3. Unfortunately for too many organizations they are isolated from their customers. The thought of asking one of their stakeholders to be the Product Owner is unimaginable and daunting. Rather than build this bridge they simply appoint someone on the team to play the role. Without having a real Product Owner from the stakeholder community they quickly run into issues with; knowing what to build, prioritization, and later adoption of what the team is producing.

InfoQ: How do non-software development organizations typically address these challenges?

Brian: In order to address these challenges it’s necessary to create an environment where Scrum and the Agile culture can not only survive, but thrive. That means taking the time to educate everyone on what Agile/Scrum is. Demonstrating the value of the approach through actually producing high quality product. Finally, in our consulting practice we have found it helpful to launch an Agile marketing campaign. Find ways to create big visible displays of progress, constantly sell the value of the approach, and remember to communicate, communicate, communicate.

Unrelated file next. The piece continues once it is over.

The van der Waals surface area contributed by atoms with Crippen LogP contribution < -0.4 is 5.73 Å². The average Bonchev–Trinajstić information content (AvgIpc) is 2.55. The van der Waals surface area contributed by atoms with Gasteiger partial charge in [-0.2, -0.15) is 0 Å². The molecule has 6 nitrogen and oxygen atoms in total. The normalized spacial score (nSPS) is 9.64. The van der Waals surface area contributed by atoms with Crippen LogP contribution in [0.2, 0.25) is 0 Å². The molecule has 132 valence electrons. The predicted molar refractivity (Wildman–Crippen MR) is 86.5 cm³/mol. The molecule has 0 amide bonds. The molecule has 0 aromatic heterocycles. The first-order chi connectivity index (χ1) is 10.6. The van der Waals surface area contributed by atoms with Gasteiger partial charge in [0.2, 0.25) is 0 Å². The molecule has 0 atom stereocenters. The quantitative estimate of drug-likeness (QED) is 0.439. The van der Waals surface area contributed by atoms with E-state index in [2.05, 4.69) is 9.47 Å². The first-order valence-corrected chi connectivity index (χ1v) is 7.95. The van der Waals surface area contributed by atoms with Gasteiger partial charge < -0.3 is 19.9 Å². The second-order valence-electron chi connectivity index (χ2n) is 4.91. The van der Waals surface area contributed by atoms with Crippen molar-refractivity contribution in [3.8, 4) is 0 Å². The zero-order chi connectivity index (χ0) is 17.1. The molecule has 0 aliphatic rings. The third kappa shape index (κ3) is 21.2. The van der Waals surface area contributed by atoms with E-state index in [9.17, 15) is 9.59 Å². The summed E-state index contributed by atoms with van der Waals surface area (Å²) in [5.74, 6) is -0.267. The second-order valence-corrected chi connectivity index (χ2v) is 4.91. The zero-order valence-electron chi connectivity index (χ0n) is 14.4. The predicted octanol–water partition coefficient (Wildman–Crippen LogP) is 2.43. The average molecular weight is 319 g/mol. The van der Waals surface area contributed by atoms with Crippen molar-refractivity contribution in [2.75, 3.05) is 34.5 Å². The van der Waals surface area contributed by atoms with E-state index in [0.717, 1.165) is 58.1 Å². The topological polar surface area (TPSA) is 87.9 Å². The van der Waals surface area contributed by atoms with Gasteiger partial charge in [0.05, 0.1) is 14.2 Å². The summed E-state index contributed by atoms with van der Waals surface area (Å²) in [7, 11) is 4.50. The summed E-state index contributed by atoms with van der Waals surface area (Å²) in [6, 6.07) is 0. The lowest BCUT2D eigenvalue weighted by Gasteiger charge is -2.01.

One of our clients, H&R Block, actually added Agile as one of their core values last year. When the CEO is asking the organization how it can be Agile, the culture can’t help but shift to be more supportive.

InfoQ: If a non-software development organizations is interested in using agile and Scrum, can you give them some references where they can find information from others who are doing it?

Brian: Sure thing, check out these references:

About the Author

Brian M. Rabon, CST, PMP is passionate about helping both companies and individuals grow, today he does this through teaching Agile methods as a Certified Scrum Trainer®. Brian has an extensive background as a practitioner of Agile methods he has gained valuable insights that he uses to explain key concepts. As a professional member of the National Speakers Association and a regular presenter at every major Agile conference, he has helped thousands understand the fundamentals of Agile.